Conversations are so much nicer when more than one person does the talking. :-) Please leave a comment and let me know your thoughts; I'd love to hear from you!

Popular posts from this blog

Ten Things of Thankful: Dad's Influence Edition

Infant-me, sitting on the wood floor, looks up at my dad, who is sitting on a brown sofa and smiling down to me Here in the United States, it is Father's Day weekend. I did not realize until recently that Father's Day was not officially made a holiday until 1972. 1972! Now, while I realize that many people consider 1972 eons ago, I do not. I'm glad that fathers have a day of recognition now, because they surely deserve acknowledgement.  I thought for this week's Ten Things of Thankful post, I would list ten lessons I'm thankful my dad taught me. My dad is a teacher. Not only did he impart his knowledge to countless junior high aged kids throughout his career, he taught--and still teaches--my siblings and me. He is not a preachy teacher; he's a humble man whose lessons I feel like I learned through osmosis. When he would get home from work, we'd all sit down as a family for supper. Often, our phone would ring, and on the other end of the line would be a paren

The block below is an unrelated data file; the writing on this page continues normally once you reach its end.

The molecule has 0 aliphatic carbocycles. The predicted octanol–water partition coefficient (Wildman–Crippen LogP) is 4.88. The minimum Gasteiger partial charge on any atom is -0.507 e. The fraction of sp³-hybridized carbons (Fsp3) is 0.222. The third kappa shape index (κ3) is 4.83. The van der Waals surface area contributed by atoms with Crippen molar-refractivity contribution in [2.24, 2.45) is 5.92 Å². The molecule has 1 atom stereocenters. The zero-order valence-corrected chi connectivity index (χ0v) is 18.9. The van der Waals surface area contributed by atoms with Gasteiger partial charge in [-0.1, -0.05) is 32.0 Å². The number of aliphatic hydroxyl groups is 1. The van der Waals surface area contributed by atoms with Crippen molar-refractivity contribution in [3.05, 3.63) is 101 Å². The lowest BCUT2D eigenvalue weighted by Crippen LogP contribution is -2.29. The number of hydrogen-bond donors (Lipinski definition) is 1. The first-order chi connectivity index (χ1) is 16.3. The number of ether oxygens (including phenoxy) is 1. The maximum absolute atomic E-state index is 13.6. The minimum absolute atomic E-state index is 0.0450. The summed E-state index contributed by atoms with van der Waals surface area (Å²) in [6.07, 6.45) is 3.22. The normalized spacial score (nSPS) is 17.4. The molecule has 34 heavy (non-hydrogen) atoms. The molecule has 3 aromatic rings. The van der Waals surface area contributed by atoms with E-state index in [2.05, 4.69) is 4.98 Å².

Ten Things of Thankful: Summer Strawberries and Procrastinated Projects